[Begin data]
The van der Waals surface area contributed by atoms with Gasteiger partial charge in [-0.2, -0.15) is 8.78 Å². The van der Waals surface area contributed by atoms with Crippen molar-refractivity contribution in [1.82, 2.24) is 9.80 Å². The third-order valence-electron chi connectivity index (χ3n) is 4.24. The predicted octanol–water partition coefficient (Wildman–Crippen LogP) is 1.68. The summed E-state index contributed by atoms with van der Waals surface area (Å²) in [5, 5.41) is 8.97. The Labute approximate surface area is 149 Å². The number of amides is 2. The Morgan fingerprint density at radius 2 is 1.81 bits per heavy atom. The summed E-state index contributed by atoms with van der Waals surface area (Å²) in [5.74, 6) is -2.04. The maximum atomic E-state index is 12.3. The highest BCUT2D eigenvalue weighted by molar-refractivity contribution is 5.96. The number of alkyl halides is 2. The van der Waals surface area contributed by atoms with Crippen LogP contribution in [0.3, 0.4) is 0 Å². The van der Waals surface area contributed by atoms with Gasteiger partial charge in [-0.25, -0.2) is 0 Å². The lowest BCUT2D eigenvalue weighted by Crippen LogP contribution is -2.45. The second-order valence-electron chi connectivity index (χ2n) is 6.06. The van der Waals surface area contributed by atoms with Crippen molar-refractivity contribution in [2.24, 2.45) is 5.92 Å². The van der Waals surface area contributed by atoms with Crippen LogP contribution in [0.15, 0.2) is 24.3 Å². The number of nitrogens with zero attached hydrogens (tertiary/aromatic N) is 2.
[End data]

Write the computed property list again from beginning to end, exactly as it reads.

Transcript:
The van der Waals surface area contributed by atoms with Gasteiger partial charge in [-0.2, -0.15) is 8.78 Å². The van der Waals surface area contributed by atoms with Crippen molar-refractivity contribution in [1.82, 2.24) is 9.80 Å². The third-order valence-electron chi connectivity index (χ3n) is 4.24. The predicted octanol–water partition coefficient (Wildman–Crippen LogP) is 1.68. The summed E-state index contributed by atoms with van der Waals surface area (Å²) in [5, 5.41) is 8.97. The Labute approximate surface area is 149 Å². The number of amides is 2. The Morgan fingerprint density at radius 2 is 1.81 bits per heavy atom. The summed E-state index contributed by atoms with van der Waals surface area (Å²) in [5.74, 6) is -2.04. The maximum atomic E-state index is 12.3. The highest BCUT2D eigenvalue weighted by molar-refractivity contribution is 5.96. The number of alkyl halides is 2. The van der Waals surface area contributed by atoms with Crippen LogP contribution in [0.3, 0.4) is 0 Å². The van der Waals surface area contributed by atoms with Gasteiger partial charge in [-0.25, -0.2) is 0 Å². The lowest BCUT2D eigenvalue weighted by Crippen LogP contribution is -2.45. The second-order valence-electron chi connectivity index (χ2n) is 6.06. The van der Waals surface area contributed by atoms with Crippen molar-refractivity contribution in [2.24, 2.45) is 5.92 Å². The van der Waals surface area contributed by atoms with Crippen LogP contribution in [0.15, 0.2) is 24.3 Å². The number of nitrogens with zero attached hydrogens (tertiary/aromatic N) is 2.